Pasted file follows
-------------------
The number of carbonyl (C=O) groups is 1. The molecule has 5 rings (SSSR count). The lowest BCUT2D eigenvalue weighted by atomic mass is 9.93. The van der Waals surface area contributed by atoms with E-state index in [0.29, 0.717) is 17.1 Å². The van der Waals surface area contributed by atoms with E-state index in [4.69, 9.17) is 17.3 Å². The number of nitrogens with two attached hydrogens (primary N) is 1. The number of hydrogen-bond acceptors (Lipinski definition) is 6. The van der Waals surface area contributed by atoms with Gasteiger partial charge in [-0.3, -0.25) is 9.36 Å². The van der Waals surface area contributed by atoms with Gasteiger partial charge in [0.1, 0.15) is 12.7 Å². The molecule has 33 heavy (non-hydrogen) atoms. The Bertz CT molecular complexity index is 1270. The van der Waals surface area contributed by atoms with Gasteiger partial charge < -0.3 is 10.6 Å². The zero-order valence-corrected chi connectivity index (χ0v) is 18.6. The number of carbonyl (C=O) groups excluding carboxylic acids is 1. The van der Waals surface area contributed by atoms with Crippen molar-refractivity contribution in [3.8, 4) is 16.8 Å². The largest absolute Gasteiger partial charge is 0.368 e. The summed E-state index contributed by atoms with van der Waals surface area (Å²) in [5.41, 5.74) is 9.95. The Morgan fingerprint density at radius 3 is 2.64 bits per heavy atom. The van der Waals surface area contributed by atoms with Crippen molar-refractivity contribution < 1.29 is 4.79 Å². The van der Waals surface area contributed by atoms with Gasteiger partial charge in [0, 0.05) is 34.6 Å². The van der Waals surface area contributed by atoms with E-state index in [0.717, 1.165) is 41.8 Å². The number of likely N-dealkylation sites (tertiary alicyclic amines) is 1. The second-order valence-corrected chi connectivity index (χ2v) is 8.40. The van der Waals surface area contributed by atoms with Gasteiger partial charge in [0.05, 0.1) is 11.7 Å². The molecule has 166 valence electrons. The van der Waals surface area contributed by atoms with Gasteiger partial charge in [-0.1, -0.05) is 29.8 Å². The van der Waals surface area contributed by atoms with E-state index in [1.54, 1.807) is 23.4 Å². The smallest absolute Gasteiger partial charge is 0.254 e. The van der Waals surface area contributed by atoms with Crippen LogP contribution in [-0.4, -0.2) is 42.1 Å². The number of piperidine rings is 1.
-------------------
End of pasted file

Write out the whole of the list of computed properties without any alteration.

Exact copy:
The number of carbonyl (C=O) groups is 1. The molecule has 5 rings (SSSR count). The lowest BCUT2D eigenvalue weighted by atomic mass is 9.93. The van der Waals surface area contributed by atoms with E-state index in [0.29, 0.717) is 17.1 Å². The van der Waals surface area contributed by atoms with E-state index in [4.69, 9.17) is 17.3 Å². The number of nitrogens with two attached hydrogens (primary N) is 1. The number of hydrogen-bond acceptors (Lipinski definition) is 6. The van der Waals surface area contributed by atoms with Gasteiger partial charge in [-0.3, -0.25) is 9.36 Å². The van der Waals surface area contributed by atoms with Gasteiger partial charge in [0.1, 0.15) is 12.7 Å². The molecule has 33 heavy (non-hydrogen) atoms. The Bertz CT molecular complexity index is 1270. The van der Waals surface area contributed by atoms with Gasteiger partial charge < -0.3 is 10.6 Å². The zero-order valence-corrected chi connectivity index (χ0v) is 18.6. The number of carbonyl (C=O) groups excluding carboxylic acids is 1. The van der Waals surface area contributed by atoms with Crippen molar-refractivity contribution in [3.8, 4) is 16.8 Å². The largest absolute Gasteiger partial charge is 0.368 e. The summed E-state index contributed by atoms with van der Waals surface area (Å²) in [5.41, 5.74) is 9.95. The Morgan fingerprint density at radius 3 is 2.64 bits per heavy atom. The van der Waals surface area contributed by atoms with Crippen molar-refractivity contribution < 1.29 is 4.79 Å². The van der Waals surface area contributed by atoms with Gasteiger partial charge in [0, 0.05) is 34.6 Å². The van der Waals surface area contributed by atoms with E-state index in [0.717, 1.165) is 41.8 Å². The number of likely N-dealkylation sites (tertiary alicyclic amines) is 1. The second-order valence-corrected chi connectivity index (χ2v) is 8.40. The van der Waals surface area contributed by atoms with Gasteiger partial charge in [0.05, 0.1) is 11.7 Å². The molecule has 166 valence electrons. The van der Waals surface area contributed by atoms with Gasteiger partial charge in [-0.1, -0.05) is 29.8 Å². The van der Waals surface area contributed by atoms with E-state index in [1.54, 1.807) is 23.4 Å². The smallest absolute Gasteiger partial charge is 0.254 e. The van der Waals surface area contributed by atoms with Crippen LogP contribution in [-0.4, -0.2) is 42.1 Å². The number of piperidine rings is 1.